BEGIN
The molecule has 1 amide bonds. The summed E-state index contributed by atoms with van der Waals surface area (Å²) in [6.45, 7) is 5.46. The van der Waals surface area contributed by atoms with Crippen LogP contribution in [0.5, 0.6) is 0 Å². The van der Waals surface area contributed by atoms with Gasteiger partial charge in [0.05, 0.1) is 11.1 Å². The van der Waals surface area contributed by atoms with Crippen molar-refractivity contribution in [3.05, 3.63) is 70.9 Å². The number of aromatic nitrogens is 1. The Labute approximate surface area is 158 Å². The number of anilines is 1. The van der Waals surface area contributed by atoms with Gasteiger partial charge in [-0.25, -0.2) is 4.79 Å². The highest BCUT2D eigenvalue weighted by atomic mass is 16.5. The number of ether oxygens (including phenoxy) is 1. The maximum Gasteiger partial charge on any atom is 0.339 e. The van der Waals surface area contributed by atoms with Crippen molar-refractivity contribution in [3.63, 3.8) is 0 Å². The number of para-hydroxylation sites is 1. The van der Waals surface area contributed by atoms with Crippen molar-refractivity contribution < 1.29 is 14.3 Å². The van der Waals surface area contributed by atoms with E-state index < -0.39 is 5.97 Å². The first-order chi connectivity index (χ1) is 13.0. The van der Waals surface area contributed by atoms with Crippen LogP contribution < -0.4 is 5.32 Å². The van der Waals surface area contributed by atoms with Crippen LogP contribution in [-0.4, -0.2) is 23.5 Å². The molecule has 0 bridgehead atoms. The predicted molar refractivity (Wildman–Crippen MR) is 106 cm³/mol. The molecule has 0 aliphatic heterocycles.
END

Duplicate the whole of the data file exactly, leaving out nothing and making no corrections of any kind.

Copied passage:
The molecule has 1 amide bonds. The summed E-state index contributed by atoms with van der Waals surface area (Å²) in [6.45, 7) is 5.46. The van der Waals surface area contributed by atoms with Crippen LogP contribution in [0.5, 0.6) is 0 Å². The van der Waals surface area contributed by atoms with Gasteiger partial charge in [0.05, 0.1) is 11.1 Å². The van der Waals surface area contributed by atoms with Crippen molar-refractivity contribution in [3.05, 3.63) is 70.9 Å². The number of aromatic nitrogens is 1. The Labute approximate surface area is 158 Å². The number of anilines is 1. The van der Waals surface area contributed by atoms with Gasteiger partial charge in [-0.25, -0.2) is 4.79 Å². The highest BCUT2D eigenvalue weighted by atomic mass is 16.5. The number of ether oxygens (including phenoxy) is 1. The maximum Gasteiger partial charge on any atom is 0.339 e. The van der Waals surface area contributed by atoms with Crippen molar-refractivity contribution in [3.63, 3.8) is 0 Å². The number of para-hydroxylation sites is 1. The van der Waals surface area contributed by atoms with Crippen molar-refractivity contribution < 1.29 is 14.3 Å². The van der Waals surface area contributed by atoms with E-state index < -0.39 is 5.97 Å². The first-order chi connectivity index (χ1) is 13.0. The van der Waals surface area contributed by atoms with Crippen LogP contribution < -0.4 is 5.32 Å². The van der Waals surface area contributed by atoms with Crippen LogP contribution in [-0.4, -0.2) is 23.5 Å². The molecule has 0 bridgehead atoms. The predicted molar refractivity (Wildman–Crippen MR) is 106 cm³/mol. The molecule has 0 aliphatic heterocycles.